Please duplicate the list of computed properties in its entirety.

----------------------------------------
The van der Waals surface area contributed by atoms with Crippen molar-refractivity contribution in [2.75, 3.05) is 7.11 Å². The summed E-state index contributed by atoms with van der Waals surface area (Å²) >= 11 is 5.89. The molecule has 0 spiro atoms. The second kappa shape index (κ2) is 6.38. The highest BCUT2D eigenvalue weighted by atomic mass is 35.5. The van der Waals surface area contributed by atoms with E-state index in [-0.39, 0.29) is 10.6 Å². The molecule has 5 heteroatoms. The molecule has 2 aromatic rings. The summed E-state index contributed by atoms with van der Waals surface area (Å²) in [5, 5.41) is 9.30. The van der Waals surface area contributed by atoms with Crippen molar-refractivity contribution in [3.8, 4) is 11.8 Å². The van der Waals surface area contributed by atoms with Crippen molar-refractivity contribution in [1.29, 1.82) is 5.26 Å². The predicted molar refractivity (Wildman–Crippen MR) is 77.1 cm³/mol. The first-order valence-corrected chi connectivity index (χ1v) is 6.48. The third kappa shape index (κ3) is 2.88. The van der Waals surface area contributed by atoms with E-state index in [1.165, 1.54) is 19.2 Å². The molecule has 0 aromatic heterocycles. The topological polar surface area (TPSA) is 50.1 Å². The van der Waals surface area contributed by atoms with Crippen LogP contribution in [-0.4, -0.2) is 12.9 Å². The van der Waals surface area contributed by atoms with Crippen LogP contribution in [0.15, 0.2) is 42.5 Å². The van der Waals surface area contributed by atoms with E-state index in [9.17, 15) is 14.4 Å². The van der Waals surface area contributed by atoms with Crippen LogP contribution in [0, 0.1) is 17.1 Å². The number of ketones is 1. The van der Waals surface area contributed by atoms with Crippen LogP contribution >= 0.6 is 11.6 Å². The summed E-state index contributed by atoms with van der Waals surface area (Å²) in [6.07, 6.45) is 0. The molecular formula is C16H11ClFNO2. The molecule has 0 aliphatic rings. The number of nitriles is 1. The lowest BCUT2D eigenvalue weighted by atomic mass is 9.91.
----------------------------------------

The van der Waals surface area contributed by atoms with Crippen molar-refractivity contribution in [2.75, 3.05) is 7.11 Å². The summed E-state index contributed by atoms with van der Waals surface area (Å²) >= 11 is 5.89. The molecule has 0 spiro atoms. The second kappa shape index (κ2) is 6.38. The highest BCUT2D eigenvalue weighted by atomic mass is 35.5. The van der Waals surface area contributed by atoms with E-state index in [-0.39, 0.29) is 10.6 Å². The molecule has 5 heteroatoms. The molecule has 2 aromatic rings. The summed E-state index contributed by atoms with van der Waals surface area (Å²) in [5, 5.41) is 9.30. The van der Waals surface area contributed by atoms with Crippen molar-refractivity contribution in [3.8, 4) is 11.8 Å². The van der Waals surface area contributed by atoms with Crippen molar-refractivity contribution in [1.29, 1.82) is 5.26 Å². The predicted molar refractivity (Wildman–Crippen MR) is 77.1 cm³/mol. The first-order valence-corrected chi connectivity index (χ1v) is 6.48. The third kappa shape index (κ3) is 2.88. The van der Waals surface area contributed by atoms with E-state index in [1.165, 1.54) is 19.2 Å². The molecule has 0 aromatic heterocycles. The topological polar surface area (TPSA) is 50.1 Å². The van der Waals surface area contributed by atoms with Crippen LogP contribution in [-0.4, -0.2) is 12.9 Å². The van der Waals surface area contributed by atoms with Crippen LogP contribution in [0.15, 0.2) is 42.5 Å². The van der Waals surface area contributed by atoms with E-state index in [9.17, 15) is 14.4 Å². The van der Waals surface area contributed by atoms with Crippen LogP contribution in [0, 0.1) is 17.1 Å². The number of ketones is 1. The van der Waals surface area contributed by atoms with Crippen LogP contribution >= 0.6 is 11.6 Å². The summed E-state index contributed by atoms with van der Waals surface area (Å²) in [6.07, 6.45) is 0. The molecular formula is C16H11ClFNO2. The molecule has 0 aliphatic rings. The number of nitriles is 1. The lowest BCUT2D eigenvalue weighted by atomic mass is 9.91.